Troubled co-working firm WeWork has secured $1.1 billion in debt financing from its existing investor Softbank. According to reports, the co-working startup, , which is owned by Embassy Group, has slashed its cash burn rate almost in half from the end of last year and obtained a $1.1 billion commitment in new financing from majority owner SoftBank.





Last year, Wework was valued at an attractive $47 billion and was even heading for an IPO, it however fell to a mere $2.9 billion valuation and is now subject to the wrath of the coronavirus pandemic.





The co-working firm said in an e-mail to employees that its second-quarter results show the coronavirus pandemic has hurt business but its financial position remains strong.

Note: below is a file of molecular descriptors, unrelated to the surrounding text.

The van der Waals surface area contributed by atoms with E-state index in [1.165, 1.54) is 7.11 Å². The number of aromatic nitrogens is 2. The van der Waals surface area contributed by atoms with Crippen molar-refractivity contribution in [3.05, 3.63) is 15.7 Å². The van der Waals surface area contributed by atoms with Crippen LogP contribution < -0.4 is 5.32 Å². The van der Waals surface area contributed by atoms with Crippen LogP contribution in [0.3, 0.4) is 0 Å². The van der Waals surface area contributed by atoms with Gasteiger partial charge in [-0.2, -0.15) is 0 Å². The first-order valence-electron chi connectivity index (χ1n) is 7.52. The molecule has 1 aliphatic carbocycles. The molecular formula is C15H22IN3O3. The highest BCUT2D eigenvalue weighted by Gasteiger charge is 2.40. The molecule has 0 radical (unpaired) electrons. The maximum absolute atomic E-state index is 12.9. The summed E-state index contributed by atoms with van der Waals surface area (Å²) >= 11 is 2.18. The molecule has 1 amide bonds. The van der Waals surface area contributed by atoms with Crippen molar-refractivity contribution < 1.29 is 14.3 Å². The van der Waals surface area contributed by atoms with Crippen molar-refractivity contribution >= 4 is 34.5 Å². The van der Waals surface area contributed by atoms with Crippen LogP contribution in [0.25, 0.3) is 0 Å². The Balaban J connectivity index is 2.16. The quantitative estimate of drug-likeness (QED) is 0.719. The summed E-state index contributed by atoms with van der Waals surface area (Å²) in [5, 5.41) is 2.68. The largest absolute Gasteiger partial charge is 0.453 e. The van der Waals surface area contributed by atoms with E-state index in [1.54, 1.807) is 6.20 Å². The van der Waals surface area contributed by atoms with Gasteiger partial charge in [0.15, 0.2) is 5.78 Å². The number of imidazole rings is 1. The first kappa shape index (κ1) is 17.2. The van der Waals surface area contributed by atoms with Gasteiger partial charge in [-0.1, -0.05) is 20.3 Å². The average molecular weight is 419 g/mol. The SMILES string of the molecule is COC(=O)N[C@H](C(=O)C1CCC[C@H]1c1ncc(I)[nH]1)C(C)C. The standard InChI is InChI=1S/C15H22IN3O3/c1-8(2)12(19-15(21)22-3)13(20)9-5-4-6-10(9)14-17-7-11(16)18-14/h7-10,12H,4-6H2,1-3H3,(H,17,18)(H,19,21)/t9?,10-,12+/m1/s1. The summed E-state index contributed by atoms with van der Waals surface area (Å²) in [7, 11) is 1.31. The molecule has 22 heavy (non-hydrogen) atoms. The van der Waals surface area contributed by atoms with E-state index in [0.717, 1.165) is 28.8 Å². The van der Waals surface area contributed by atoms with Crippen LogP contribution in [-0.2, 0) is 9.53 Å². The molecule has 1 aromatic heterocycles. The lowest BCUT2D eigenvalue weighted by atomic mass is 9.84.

"Our early efforts to become a more streamlined, cash-conscious organisation puts us in a better position to adapt quickly, navigate new realities and deliver our future business objectives," said Kimberly Ross, the Chief Financial Officer of WeWork, in the e-mail seen by Reuters.





Revenue in the quarter reached $882 million, a nine per cent increase from a year earlier, Ross said. WeWork in the first quarter reported revenue of $1.1 billion, the first time they had exceeded nine figures, and its cash burn was $482 million.





In a recent interview to Forbes, SoftBank head Masayoshi Son had said, -





We paid too much valuation for WeWork, and we did too much believe in the entrepreneur. But I think even with WeWork, we’re now confident that we put in new management, a new plan, and we’re going to turn it around and make a decent return.





WeWork's membership stood at 6,12,000 reporting an 11.6% quarterly decline, indicating that the coronavirus pandemic and people working from home have hit the company.





In May this year, WeWork India signed an office deal with Commonwealth Bank of Australia and reportedly closed deal of 2400 seats office at WeWork's Manyata tech park facility in Bengaluru.


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